3 SW Va. counties among many suing drug makers over opioids; Washington Post takes a look with text, pictures, audio: ‘We was addicted to their pills, but they was addicted to the money’

L-R: Lee, Wise and Russell counties; City of Norton is within Wise (Wikipedia map)

“Towns and cities across America are fighting back against the drug industry, seeking billions of dollars in damages to treat addiction and rebuild their communities,” through a lawsuit in federal court in Cleveland, Joel Achenbach of The Washington Post reports, in a deep, multimedia story from Southwest Virginia — where three counties, two of which border Kentucky, and the City of Norton are plaintiffs in the suit.

In photographs, audio, video and text, the story is told by a Post team and people who are in recovery, including some who relapse; a police officer who saw the epidemic coming but was largely ignored; pharmacists who refused to fill dodgy prescriptions; and the district director of the state health department. “People here are familiar with pain,” Achenbach writes. “Coal miners tell stories of explosions they survived. Disability rates are high. This was a place where the purveyors of pain pills found a ready market.”

Jason Boyd and daughter (Washington Post photo by Melina Mara)

The most compelling account comes from Jason Boyd, a recovering and relapsing father of four who makes a case that sounds like a good opening or closing argument in a trial: “We was addicted to their pills, but they was addicted to the money, because that’s what it is about. The definition of murder is when you sit and you plan about how killing somebody. Well that’s pretty much the definition of what they done. They sit back and say, ‘All right, this is addictive,’ but it’s same thing as just sitting there saying, ‘Well, we will murder a whole bunch people and make millions of dollars off of it.’ ”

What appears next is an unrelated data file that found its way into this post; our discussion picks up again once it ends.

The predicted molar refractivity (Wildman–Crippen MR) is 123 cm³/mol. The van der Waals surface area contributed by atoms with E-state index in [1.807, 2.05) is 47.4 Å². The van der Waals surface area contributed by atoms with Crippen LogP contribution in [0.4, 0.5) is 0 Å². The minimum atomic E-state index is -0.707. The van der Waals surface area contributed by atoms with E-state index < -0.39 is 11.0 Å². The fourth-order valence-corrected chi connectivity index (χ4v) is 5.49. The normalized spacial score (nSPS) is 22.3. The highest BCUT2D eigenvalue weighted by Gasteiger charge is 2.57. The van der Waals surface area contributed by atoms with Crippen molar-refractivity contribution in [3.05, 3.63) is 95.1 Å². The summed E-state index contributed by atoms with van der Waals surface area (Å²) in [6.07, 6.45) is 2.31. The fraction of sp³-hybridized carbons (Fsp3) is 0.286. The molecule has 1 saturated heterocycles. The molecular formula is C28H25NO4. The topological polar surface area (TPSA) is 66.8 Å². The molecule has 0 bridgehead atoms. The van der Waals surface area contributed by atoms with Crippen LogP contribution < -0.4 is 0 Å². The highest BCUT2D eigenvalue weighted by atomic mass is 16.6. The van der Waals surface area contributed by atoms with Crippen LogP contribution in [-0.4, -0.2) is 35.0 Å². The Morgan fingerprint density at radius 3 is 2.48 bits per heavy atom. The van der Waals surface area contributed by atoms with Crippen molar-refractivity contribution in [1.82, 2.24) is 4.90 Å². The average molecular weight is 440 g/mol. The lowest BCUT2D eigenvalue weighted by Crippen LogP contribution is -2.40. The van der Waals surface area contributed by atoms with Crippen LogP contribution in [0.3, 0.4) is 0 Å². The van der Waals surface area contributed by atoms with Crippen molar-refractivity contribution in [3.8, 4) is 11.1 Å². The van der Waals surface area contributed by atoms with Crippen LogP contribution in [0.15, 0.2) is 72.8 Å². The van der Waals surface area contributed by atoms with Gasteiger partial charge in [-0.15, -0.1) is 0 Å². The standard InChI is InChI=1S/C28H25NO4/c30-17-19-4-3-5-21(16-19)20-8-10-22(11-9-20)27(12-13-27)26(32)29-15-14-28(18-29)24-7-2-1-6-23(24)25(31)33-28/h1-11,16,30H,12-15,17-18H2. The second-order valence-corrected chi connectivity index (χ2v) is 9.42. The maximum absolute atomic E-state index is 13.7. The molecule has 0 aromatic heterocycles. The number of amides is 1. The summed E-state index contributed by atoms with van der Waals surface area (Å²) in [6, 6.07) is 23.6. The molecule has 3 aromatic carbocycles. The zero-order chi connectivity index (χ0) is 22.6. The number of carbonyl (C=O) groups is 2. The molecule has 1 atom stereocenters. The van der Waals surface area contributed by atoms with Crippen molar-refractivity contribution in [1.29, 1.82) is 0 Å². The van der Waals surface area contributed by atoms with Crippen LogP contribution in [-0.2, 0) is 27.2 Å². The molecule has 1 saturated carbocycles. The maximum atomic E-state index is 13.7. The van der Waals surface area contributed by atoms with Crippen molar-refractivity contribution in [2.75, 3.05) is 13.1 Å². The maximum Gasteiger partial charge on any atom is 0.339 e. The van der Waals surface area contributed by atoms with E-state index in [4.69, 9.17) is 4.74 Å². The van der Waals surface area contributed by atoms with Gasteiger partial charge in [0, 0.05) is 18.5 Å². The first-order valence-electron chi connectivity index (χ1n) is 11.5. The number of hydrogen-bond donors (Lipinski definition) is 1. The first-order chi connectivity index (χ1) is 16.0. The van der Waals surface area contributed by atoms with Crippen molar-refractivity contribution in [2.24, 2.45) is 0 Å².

Achenbach notes, “The drug companies issued broad defenses of their actions during the opioid epidemic. They have said previously that they were trying to sell legal painkillers to legitimate pain patients who had prescriptions. They have blamed the epidemic on over-prescribing by physicians and also on corrupt doctors and pharmacists who worked in ‘pill mills’ that handed out drugs with few questions asked. The companies also said they should not be held responsible for the actions of people who abused the drugs.”

Those statements were made to The Post last month in response to its release of a Drug Enforcement Administration database that is central to the lawsuit, Achenbach writes. It “became public through legal action by The Washington Post and HD Media, owner of the Charleston Gazette-Mail in West Virginia. Over seven years, the database shows, drug companies shipped a combined 74 million opioid pills to the city of Norton and the three surrounding counties — enough for 106 pills per resident every year.” The city and Lee and Dickenson counties are among the plaintiffs in a similar lawsuit in Virginia, The Coalfield Progress reports.

The Post reported that the database showed Norton, a town of 4,000, received more pain pills per person, 306, than any other place in America in 2006-12. That is misleading, City Manager Fred Ramey told the Progress, “since all demand is not local” and Norton “is a regional commercial hub and home to two hospitals, a VA clinic, and regional cancer facility along with a number of doctors that serve the medical needs of a multi-county area that includes a portion of Eastern Kentucky.”

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